Remarkable Horses in Canada: Big Ben

By Margaret Evans

In the July/August 2017 issue of Canadian Horse Journal, we celebrated Canada’s 150th anniversary with stories of 20 exceptional horses that have reflected our values and fired our national pride. One of those horses was Big Ben.

BIG BEN

Few horses are such household names as Big Ben, Ian Millar’s legendary show jumper. Born in 1976 at the van Hooydonk Farm in Kalmthout in northern Belgium, the liver chestnut Warmblood with a blaze and two white hind socks grew to be a giant of a horse at 17.3 hands. Millar acquired the horse as a seven-year-old and he was imported to Canada in 1983 where he was permanently stabled at Millar Brooke Farm in Perth, Ontario.

Big Ben retired in 1994, and fans had the opportunity to say a fond goodbye to the chestnut superstar at horse shows across Canada throughout the year, including here at the Royal Winter Fair in Toronto, Ontario, in November. Photo: Clix Photography 

Over the next decade, Big Ben would jump his way into the hearts of hundreds of thousands of fans and become a luminary in the show jumping world. Millar and Big Ben won over 40 grand prix titles and took the World Cup championship two years in a row, in Gothenburg, Sweden in 1988 and in Tampa, Florida in 1989. Also in 1989, he won the grand prix in Bordeaux, France, and the grand prix in Stuttgart, Germany. Those successes ranked Millar as number one show jumper in the world. In 1987 and 1991 the duo won the du Maurier International, the world’s richest grand prix event at the time.

Big Ben represented Canada in the 1984, 1988, and 1992 Olympic Games. At the 1987 Pan American Games in Indianapolis, the pair brought home both individual and team gold medals. Throughout his decade long jumping career, Big Ben earned over $1.5 million. But life had its challenges and Big Ben survived two colic surgeries. And in 1992, he survived a head-on trailer collision  with a car in which two other horses died, a third had injuries so serious he couldn’t be ridden again, and a fourth refused to ever enter a trailer again.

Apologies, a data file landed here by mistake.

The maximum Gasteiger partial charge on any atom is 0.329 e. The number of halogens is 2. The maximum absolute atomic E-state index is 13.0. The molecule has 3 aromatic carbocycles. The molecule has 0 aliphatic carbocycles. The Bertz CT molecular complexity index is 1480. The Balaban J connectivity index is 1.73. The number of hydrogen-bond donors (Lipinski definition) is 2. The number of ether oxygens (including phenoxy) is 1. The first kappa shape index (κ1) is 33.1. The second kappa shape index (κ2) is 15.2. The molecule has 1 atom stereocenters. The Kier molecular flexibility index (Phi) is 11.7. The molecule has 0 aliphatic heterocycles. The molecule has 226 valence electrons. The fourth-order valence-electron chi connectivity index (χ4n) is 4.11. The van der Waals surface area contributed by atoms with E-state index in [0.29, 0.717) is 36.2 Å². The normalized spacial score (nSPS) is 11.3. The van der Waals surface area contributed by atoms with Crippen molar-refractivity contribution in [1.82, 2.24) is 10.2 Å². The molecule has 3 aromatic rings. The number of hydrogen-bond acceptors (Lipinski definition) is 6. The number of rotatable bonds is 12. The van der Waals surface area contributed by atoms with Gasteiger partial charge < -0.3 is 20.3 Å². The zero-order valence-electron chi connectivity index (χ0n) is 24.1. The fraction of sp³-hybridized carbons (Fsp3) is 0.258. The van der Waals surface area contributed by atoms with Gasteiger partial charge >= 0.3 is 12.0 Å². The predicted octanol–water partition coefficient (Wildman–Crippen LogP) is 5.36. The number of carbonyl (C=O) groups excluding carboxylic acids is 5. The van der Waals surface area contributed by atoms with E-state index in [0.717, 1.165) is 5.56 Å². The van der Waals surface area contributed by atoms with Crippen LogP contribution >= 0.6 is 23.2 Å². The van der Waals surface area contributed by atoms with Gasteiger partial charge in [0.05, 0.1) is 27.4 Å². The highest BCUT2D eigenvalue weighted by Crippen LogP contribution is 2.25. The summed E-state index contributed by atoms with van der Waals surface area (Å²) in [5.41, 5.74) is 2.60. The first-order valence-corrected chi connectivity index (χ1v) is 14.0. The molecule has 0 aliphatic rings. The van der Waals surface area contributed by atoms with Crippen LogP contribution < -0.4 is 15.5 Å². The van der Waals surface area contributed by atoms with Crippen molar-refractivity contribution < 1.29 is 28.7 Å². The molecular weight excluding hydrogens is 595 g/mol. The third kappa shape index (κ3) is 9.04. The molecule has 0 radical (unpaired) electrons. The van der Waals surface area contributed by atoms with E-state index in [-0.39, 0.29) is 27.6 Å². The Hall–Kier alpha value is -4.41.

Big Ben with Ian Millar, his wife Lynn, and Olympic rower Silken Laumann at the Royal Winter Fair in 1992. Photo: Clix Photography

Big Ben was retired to pasture at Millar Brooke Farm in 1994. But on December 11, 1999, at age 23, he suffered a third bout of colic, which was untreatable. He was humanely euthanized and is buried on a knoll overlooking the farm.

Tributes poured in. Canada Post celebrated him with his own postage stamp and he was inducted into the Ontario Sports Hall of Fame, then joined Canadian racehorse Northern Dancer as the only other horse to be inducted into the Canadian Sports Hall of Fame.

Main article image: Big Ben with Ian Millar at the 1992 Olympic Games in Barcelona, Spain. Photo: Clix Photography

This article was originally published in the July/August 2017 issue of Canadian Horse Journal.

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